Thursday, April 12, 2012
Abducted by Wither
I decided to finally listen to the audio version of Wither by Lauren DeStefano because my friend Andrea at The Overstuffed Bookcase is co-hosting the Catch Wither Fever event with her friend Jessie from The Daily Bookmark. Jessie and Andrea put a lot of work into this event, and even though Wither was not a good fit for me personally, I know a lot of other bloggers have read and loved this series. You can click on this link HERE and it will take you to a post that shares links for several other reviews for the books.
I have this thing where when I read a book, in order for me to enjoy it I have to be able to connect to the characters in the story. Now, on one hand, that is a good quality to have. Miss Pettigrew Lives for a Day is a novel that rely's more on the character development then the action that takes place. So, someone like me who likes character driven stories will enjoy it, while those readers that desire more action may find it boring.
However, this also means that when it comes to novels like Wither, that rely more on the concepts within and the actions of the world the author is creating, and less on the actual characters, for me it was extremely hard to enjoy. If I can't connect to the characters in a story then the struggles they go through mean nothing to me. And, unfortunately, that was the main problem I had with Wither.
The story follows the main character named Rhine after she has been kidnapped and forced into a polygamous marriage. I felt bad for all that Rhine went through, but I felt like at times she acted like she was above her two sister wives. I appreciated the responsibility she felt for her fellow sister wives, but in the beginning she made a couple of comments about how she was nothing like them, and that just didn't sit well with me.
A lot of comments have been made about people not liking the whole idea behind the polygamous relationships in the book. For me, it wasn't that I had any moral objection to the polygamous marriages or that I felt the book was promoting that life style or anything like that. But in this day and age we read so many books that involve love triangles and we are trained to pick a side and usually root for one relationship over another. It was impossible for me to root for Lindon (the husband), seeing on how whenever he wasn't by Rhine's side he was off trying to impregnate two other girls (one of whom was 13)!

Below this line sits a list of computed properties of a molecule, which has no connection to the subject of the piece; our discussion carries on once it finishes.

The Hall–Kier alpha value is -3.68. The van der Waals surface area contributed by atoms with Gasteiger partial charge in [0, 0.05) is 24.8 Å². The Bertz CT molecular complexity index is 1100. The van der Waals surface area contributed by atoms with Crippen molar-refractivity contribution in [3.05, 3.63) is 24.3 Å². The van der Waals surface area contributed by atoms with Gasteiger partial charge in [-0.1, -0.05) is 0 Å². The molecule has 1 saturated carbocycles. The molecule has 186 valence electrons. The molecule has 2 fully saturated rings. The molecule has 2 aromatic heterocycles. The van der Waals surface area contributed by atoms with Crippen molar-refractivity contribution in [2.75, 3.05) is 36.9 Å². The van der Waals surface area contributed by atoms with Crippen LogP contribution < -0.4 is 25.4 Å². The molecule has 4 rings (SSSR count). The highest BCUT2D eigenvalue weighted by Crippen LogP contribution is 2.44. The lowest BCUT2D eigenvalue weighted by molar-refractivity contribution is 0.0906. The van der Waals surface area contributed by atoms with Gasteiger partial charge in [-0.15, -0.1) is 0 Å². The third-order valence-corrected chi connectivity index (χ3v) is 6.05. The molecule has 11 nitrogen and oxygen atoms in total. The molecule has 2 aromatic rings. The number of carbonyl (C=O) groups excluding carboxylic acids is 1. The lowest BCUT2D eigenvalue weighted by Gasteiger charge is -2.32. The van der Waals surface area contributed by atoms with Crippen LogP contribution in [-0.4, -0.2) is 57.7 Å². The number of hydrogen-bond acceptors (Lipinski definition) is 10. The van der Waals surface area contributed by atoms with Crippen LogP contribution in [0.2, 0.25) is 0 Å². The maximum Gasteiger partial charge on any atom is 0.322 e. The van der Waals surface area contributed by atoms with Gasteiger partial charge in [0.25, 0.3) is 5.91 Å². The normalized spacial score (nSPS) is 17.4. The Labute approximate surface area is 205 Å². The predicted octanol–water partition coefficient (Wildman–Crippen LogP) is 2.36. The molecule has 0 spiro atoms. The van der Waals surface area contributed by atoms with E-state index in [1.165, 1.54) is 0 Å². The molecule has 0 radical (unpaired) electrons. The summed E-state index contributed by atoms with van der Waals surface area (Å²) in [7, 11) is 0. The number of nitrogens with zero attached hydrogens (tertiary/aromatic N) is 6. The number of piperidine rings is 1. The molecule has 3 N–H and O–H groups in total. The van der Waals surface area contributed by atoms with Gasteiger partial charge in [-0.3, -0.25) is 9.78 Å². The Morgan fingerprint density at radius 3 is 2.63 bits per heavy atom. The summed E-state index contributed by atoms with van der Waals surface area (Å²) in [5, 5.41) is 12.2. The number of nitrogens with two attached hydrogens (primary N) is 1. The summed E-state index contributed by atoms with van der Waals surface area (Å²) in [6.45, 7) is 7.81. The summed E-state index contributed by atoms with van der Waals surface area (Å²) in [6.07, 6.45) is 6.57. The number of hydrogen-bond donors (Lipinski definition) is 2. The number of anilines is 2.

A lot of people may say that the reason he acted like a puppet was because he was being controlled by his evil father, but I never got the impression that his father was really that evil. Sometimes he may stand a little to close for comfort, sure, but that was the only problem I had with him. Now, there were references to him dissecting bodies in the basement, but through out the whole book he is known for being obsessed with finding a cure. How else was that going to happen if he wasn't doing something?
That was another thing...the book keeps saying that the reason men take on additional wives is to have a lot of babies and the reason they have to have a lot of babies is to try to find a cure for why everyone is dying so young...but how is that supposed to happen exactly? I don't understand how having a lot of babies will eventually result in a cure. What were they looking for? What were they hoping for? And I understand that Rhine may have belonged to the group that believed they should let nature take its coarse and quit fighting for a cure, so she may not have agreed with the work that Lindon's father was doing, but that still didn't explain why she seemed so shocked by it all.
Because I couldn't attach to any of the characters, and was bothered by some of the technical aspects of the story I'm afraid I will have to give this one an abduction rating of...
Posted by Bittner at 12:04 AM